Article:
Supermarkets and other retailers will be named when the Food Standards Agency (FSA) publishes its next set of data, in November, identifying the amount of campylobacter found on shop-bought chicken.
The agency is currently involved in a year-long survey to establish what the different levels are on raw chicken, as it attempts to drive contamination down.
Its first set of quarterly data, based on about 850 samples, was published in early August. It revealed that 59% of carcasses had campylobacter on them, and 16% were in the highest of four categories.
The FSA had been expected to name the individual supermarkets against their results. But it backtracked on this commitment, saying the sample size was too small to provide a meaningful result.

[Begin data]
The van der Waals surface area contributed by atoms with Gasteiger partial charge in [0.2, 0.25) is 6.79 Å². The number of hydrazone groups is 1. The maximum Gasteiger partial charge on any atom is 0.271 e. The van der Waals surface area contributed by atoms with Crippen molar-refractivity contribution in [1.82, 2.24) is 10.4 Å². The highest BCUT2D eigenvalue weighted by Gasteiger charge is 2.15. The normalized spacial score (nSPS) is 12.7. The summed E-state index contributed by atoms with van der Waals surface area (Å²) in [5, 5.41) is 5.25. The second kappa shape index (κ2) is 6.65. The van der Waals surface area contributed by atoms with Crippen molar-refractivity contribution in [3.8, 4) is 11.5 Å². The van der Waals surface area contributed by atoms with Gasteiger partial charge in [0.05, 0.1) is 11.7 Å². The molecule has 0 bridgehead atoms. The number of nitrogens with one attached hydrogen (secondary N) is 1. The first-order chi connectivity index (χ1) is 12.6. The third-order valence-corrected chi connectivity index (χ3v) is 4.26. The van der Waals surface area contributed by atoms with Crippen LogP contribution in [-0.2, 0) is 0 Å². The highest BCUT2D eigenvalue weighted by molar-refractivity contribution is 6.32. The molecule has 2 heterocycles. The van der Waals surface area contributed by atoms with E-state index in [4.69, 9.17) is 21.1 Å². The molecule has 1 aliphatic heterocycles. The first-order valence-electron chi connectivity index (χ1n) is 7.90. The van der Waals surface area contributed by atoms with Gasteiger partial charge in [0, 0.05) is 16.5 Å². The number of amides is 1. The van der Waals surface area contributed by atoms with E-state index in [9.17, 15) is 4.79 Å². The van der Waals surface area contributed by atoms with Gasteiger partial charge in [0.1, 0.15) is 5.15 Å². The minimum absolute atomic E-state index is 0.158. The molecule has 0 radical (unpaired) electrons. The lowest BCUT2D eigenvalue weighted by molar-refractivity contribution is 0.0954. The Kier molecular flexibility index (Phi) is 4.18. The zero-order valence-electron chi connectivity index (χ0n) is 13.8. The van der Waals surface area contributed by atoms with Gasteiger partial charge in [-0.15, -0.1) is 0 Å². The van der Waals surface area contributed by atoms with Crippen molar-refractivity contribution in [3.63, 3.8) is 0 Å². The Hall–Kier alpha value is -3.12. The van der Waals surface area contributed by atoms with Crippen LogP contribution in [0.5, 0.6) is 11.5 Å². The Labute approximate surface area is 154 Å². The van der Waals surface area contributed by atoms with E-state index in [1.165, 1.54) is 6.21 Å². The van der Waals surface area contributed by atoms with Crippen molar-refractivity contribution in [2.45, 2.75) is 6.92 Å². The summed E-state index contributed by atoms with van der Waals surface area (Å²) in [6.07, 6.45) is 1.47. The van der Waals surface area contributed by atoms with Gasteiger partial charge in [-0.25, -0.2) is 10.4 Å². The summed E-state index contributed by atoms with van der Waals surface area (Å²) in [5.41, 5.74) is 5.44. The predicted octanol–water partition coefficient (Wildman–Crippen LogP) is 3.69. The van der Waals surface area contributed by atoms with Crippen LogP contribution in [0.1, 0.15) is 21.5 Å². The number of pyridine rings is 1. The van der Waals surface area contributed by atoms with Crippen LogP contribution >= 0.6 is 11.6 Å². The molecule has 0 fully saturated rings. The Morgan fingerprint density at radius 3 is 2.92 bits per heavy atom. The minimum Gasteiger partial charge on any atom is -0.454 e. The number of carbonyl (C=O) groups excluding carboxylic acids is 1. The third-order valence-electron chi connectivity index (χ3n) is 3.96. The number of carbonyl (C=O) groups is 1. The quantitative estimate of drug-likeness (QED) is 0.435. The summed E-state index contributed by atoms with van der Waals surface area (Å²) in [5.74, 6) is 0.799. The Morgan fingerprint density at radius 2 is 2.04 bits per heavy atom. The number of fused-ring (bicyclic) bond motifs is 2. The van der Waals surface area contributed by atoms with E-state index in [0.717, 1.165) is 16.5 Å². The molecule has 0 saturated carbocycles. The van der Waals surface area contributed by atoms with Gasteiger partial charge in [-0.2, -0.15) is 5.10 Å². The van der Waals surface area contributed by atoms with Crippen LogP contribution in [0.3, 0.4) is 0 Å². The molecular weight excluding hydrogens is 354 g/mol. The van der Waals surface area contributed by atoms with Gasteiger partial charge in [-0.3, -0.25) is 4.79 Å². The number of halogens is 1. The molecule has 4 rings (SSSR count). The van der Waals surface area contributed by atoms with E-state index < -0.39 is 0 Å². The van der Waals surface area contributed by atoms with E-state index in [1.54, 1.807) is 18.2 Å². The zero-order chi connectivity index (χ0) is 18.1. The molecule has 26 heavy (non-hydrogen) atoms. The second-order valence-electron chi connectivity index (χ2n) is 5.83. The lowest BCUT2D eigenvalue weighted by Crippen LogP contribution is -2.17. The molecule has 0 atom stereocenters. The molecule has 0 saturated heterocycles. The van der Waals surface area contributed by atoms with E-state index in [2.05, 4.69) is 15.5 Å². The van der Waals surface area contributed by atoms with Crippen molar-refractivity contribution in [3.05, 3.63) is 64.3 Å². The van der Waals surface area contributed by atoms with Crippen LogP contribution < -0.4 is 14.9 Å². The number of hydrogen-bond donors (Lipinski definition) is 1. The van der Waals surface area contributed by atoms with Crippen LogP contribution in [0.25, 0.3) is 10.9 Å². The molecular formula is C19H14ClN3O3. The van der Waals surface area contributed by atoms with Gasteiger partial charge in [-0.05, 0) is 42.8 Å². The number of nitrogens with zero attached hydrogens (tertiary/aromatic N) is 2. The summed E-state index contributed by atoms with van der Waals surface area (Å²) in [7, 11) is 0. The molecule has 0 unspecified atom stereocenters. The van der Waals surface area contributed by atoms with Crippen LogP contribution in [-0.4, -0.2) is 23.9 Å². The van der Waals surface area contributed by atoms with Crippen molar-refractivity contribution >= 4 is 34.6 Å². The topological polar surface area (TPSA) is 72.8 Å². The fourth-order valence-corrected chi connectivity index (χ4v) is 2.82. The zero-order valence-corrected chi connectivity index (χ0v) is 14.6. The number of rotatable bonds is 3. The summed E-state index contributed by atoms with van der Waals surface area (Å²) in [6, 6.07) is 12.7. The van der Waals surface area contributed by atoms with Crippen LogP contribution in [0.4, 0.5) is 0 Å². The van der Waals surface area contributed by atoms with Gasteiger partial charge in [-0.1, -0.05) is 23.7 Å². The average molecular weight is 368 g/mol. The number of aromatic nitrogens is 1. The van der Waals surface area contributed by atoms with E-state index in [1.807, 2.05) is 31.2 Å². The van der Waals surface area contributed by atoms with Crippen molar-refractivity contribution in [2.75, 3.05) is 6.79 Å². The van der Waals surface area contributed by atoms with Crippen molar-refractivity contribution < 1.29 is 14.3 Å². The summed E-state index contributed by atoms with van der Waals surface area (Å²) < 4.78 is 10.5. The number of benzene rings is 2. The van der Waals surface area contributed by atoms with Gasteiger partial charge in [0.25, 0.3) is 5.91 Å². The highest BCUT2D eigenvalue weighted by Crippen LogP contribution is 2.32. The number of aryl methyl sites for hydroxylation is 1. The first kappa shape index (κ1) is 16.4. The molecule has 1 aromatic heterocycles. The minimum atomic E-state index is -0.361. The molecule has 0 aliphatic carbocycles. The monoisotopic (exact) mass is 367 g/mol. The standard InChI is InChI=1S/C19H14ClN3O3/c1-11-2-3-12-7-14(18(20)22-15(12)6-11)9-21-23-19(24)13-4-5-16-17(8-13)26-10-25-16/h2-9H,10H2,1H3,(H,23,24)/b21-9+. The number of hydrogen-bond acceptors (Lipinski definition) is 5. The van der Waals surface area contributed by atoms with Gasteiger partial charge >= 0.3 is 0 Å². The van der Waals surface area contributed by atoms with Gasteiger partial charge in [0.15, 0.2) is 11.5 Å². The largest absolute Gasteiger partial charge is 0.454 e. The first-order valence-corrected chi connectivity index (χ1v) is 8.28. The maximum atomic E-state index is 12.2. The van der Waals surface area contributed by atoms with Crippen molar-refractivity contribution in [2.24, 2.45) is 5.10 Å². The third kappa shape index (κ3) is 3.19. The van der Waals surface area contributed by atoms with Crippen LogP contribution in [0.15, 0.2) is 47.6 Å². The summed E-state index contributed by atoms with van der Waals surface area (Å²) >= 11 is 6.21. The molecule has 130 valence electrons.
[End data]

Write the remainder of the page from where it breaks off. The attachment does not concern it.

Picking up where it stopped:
But now the agency has promised to issue a full set of names when the second quarter’s results are published, to give people “the clearest possible information on the food they buy”.
“We published details about levels of campylobacter found in shop-bought chickens earlier this year, but chose not to name retailers because the data was not robust enough,” said policy director Steve Wearne.
“Since then, double the number of samples have been collected, which better reflects the situation across the country.”
He added that tackling campylobacter was the FSA’s top priority.
The survey, which ends next February and involves more than 4,000 samples, would enable the FSA to determine if changes in supply chain practice were working.
The poultrymeat sector has opposed the publication of names against contamination rates for fear this will be taken out of context by the media.